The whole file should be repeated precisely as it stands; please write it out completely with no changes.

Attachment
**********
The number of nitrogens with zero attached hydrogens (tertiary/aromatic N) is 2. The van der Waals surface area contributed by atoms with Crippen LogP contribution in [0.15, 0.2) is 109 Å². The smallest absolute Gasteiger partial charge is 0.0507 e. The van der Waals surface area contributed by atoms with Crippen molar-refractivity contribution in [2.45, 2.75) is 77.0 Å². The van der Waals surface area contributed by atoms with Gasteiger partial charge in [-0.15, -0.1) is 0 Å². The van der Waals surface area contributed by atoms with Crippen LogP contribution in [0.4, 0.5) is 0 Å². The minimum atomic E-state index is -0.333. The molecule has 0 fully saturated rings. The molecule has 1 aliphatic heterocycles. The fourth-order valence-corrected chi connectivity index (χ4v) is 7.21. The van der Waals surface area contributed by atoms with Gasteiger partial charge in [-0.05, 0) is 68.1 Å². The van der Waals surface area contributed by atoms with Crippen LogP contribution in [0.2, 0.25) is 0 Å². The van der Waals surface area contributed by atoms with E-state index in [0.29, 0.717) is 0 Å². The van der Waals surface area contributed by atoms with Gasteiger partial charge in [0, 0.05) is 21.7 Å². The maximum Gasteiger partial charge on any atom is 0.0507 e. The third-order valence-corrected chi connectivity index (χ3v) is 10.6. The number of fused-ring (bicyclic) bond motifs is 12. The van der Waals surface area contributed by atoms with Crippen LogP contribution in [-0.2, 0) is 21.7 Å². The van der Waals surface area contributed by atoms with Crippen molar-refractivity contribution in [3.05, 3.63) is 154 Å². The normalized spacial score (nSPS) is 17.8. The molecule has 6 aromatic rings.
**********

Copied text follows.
The number of nitrogens with zero attached hydrogens (tertiary/aromatic N) is 2. The van der Waals surface area contributed by atoms with Crippen LogP contribution in [0.15, 0.2) is 109 Å². The smallest absolute Gasteiger partial charge is 0.0507 e. The van der Waals surface area contributed by atoms with Crippen molar-refractivity contribution in [2.45, 2.75) is 77.0 Å². The van der Waals surface area contributed by atoms with Gasteiger partial charge in [-0.15, -0.1) is 0 Å². The van der Waals surface area contributed by atoms with Crippen LogP contribution in [0.4, 0.5) is 0 Å². The minimum atomic E-state index is -0.333. The molecule has 0 fully saturated rings. The molecule has 1 aliphatic heterocycles. The fourth-order valence-corrected chi connectivity index (χ4v) is 7.21. The van der Waals surface area contributed by atoms with Gasteiger partial charge in [-0.05, 0) is 68.1 Å². The van der Waals surface area contributed by atoms with Crippen LogP contribution in [0.2, 0.25) is 0 Å². The van der Waals surface area contributed by atoms with E-state index in [0.29, 0.717) is 0 Å². The van der Waals surface area contributed by atoms with Gasteiger partial charge in [0, 0.05) is 21.7 Å². The maximum Gasteiger partial charge on any atom is 0.0507 e. The third-order valence-corrected chi connectivity index (χ3v) is 10.6. The number of fused-ring (bicyclic) bond motifs is 12. The van der Waals surface area contributed by atoms with Crippen LogP contribution in [-0.2, 0) is 21.7 Å². The van der Waals surface area contributed by atoms with Crippen molar-refractivity contribution in [3.05, 3.63) is 154 Å². The normalized spacial score (nSPS) is 17.8. The molecule has 6 aromatic rings.